I played a lot of games back in the days — mostly on the Commodore 64 and then Amiga 500. Some console games, and sometimes arcade games. I have a lot of fond memories, but to me games were simply supposed to be hard back then and repeatedly dying and failing did not give me much grief.
I do have memories of punching myself in the face or throwing the joystick into the wall from time to time, but no particular game comes to mind that did this for me repeatedly. The way I played games was that I had no expectations per se to complete any game, simply because games were so hard that it was not the norm to complete them. That I did complete a lot of games was part persistence, part having a lot of spare time being a kid, and mainly the fact that I would jump back and forth between several games.
The big difference in difficulty between back then and now, for me, was the fact that games were made to be completed in one sitting. There were no save games, and the countless hours you put into a game were mainly spent on repetition until you had the game perfected. In the end it did not take more than 30 minutes perhaps to complete a full game. That’s very different from now and I kind of prefer the old ways.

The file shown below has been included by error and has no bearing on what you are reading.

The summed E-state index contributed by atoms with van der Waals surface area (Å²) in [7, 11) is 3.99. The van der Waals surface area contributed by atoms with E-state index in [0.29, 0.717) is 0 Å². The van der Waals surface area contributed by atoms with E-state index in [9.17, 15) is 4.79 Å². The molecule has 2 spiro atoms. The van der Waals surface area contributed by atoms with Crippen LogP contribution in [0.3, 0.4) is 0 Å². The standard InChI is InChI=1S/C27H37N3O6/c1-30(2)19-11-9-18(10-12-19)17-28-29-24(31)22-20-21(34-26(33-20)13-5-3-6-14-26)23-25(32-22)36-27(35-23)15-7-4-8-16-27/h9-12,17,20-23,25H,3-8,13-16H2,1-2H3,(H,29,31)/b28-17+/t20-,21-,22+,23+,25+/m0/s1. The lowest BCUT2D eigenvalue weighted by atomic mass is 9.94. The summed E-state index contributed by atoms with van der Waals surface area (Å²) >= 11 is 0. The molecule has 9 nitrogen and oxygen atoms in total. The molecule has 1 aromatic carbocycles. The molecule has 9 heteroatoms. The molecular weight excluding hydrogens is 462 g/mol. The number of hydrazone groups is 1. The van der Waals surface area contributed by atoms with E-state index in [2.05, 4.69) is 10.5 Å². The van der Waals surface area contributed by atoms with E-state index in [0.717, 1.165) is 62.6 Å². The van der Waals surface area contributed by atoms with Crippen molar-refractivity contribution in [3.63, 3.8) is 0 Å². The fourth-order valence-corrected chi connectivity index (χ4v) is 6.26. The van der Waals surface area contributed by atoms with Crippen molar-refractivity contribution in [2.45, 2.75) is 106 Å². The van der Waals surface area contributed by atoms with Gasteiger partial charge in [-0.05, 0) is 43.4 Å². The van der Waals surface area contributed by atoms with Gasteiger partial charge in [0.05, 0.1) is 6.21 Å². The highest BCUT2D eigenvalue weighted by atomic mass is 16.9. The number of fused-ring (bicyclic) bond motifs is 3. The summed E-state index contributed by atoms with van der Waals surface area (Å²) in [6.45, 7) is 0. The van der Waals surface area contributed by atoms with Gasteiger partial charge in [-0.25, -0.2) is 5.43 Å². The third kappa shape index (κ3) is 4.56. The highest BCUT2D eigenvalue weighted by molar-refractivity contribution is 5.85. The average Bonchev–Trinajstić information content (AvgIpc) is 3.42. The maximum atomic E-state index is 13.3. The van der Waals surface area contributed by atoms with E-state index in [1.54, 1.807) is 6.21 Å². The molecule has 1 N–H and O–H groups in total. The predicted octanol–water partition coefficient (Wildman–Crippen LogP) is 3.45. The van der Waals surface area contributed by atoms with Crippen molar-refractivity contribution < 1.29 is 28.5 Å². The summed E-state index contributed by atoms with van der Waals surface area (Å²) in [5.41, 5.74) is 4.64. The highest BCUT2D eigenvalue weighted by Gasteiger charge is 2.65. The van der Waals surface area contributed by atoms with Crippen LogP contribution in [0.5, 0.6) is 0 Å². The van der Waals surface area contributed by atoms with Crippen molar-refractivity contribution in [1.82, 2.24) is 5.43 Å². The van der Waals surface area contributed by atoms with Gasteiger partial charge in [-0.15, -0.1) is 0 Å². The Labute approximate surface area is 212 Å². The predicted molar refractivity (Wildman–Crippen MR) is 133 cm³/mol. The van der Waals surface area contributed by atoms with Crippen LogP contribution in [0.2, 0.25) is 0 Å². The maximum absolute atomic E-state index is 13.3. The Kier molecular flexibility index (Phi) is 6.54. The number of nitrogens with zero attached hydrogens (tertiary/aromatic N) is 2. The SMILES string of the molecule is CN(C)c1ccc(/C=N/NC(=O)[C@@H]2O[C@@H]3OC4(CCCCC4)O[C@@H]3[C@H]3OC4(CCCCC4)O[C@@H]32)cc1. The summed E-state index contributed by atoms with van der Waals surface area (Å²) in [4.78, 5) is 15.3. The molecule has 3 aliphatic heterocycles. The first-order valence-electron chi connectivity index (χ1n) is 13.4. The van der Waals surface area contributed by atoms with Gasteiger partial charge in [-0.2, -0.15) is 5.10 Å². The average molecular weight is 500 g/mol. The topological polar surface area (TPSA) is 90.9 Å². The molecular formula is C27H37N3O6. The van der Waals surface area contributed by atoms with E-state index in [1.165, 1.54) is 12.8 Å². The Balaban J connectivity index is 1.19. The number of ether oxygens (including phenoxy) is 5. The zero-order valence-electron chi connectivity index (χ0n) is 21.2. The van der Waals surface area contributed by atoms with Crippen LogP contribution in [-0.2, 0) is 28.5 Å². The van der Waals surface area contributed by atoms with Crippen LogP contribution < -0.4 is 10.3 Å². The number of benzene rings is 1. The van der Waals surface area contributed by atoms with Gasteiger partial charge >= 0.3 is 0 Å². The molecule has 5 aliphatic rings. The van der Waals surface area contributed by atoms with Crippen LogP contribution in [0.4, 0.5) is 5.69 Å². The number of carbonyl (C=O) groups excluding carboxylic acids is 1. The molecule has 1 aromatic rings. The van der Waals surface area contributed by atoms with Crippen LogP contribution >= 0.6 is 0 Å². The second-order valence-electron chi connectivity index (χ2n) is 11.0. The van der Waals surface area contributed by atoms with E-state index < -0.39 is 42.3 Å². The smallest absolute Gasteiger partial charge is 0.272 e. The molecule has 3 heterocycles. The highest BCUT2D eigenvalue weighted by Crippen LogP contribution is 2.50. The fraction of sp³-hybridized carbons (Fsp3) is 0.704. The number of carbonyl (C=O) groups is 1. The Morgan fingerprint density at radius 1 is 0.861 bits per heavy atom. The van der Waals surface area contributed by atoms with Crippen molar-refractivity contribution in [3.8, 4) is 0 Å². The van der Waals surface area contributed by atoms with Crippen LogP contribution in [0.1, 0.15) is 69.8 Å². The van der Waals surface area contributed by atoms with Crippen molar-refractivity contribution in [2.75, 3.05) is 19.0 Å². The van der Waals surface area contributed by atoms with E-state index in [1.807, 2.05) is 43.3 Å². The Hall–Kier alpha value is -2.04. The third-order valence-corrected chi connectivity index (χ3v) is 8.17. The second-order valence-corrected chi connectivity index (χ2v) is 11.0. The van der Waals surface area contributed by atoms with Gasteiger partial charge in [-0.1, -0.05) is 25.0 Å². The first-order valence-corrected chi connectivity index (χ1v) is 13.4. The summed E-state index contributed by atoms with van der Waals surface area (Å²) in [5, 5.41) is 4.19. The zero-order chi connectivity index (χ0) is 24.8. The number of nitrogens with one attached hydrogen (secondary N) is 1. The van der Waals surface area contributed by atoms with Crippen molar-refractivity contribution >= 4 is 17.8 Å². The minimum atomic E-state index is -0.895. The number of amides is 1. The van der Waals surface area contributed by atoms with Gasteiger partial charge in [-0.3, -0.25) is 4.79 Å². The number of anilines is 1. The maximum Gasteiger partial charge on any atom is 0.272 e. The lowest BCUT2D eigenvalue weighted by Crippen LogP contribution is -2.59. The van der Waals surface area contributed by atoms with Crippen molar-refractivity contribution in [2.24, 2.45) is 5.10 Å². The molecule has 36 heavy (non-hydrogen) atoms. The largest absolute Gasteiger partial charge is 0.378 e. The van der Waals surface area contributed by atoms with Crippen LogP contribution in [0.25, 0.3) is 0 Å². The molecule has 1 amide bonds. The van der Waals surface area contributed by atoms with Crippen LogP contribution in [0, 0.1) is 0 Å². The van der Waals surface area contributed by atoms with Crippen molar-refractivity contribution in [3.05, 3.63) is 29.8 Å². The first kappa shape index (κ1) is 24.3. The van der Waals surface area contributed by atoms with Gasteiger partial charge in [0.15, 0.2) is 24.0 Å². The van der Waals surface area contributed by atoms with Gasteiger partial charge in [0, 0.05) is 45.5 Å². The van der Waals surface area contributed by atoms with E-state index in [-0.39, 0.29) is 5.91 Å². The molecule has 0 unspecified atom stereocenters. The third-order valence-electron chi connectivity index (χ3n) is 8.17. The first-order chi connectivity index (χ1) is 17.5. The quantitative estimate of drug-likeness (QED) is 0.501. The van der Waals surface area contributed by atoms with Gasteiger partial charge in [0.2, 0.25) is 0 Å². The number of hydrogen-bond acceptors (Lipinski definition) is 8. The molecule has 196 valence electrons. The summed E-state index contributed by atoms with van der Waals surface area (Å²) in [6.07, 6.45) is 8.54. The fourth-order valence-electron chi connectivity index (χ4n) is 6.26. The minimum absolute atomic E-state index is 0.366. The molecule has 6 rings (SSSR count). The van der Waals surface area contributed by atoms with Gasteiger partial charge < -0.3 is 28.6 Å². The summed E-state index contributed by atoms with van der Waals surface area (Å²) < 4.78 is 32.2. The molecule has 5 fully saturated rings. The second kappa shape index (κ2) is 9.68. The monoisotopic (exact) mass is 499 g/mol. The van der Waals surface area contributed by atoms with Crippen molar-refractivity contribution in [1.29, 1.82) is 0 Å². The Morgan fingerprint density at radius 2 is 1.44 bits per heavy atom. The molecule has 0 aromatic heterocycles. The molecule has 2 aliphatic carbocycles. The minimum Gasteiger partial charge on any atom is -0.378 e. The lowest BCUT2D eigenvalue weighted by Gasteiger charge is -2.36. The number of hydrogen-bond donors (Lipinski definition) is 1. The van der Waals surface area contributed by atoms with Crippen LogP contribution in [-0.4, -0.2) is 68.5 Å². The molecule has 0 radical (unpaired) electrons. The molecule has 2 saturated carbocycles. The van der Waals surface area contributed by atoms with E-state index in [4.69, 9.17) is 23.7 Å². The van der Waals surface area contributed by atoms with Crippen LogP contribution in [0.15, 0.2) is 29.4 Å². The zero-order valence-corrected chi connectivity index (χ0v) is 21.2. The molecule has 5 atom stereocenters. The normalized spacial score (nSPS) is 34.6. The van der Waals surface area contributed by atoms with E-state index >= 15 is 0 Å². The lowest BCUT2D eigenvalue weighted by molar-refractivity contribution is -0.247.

Take a modern masterpiece such as Dark Souls. Difficulty-wise it bears a lot of resemblance to the old games, but there is still much more time to reflect, to enjoy the scenery, and to play a very large amount of areas with different themes and monsters but largely the same gameplay. What happens then, for me, is that I get a sense of doing “the grind,” even though I enjoy the game a lot.
That’s not at all how it felt when I was playing Ghosts ‘n Goblins (C64) or Gods (Amiga 500). Maybe it’s because I was younger, but in those games, every second mattered, every move counted, and I had little idea about (and paid little attention to) how close to the end I was. When I completed Ghosts ‘n Goblins by killing the final boss, I did not know that it was the endgame. All I knew was that my character was moving toward a pixelated female character. On screen the text said, “Congratulations — You have saved the princess,” and I was like “Oh, so that was my task,” but it made perfect sense and was a perfect conclusion.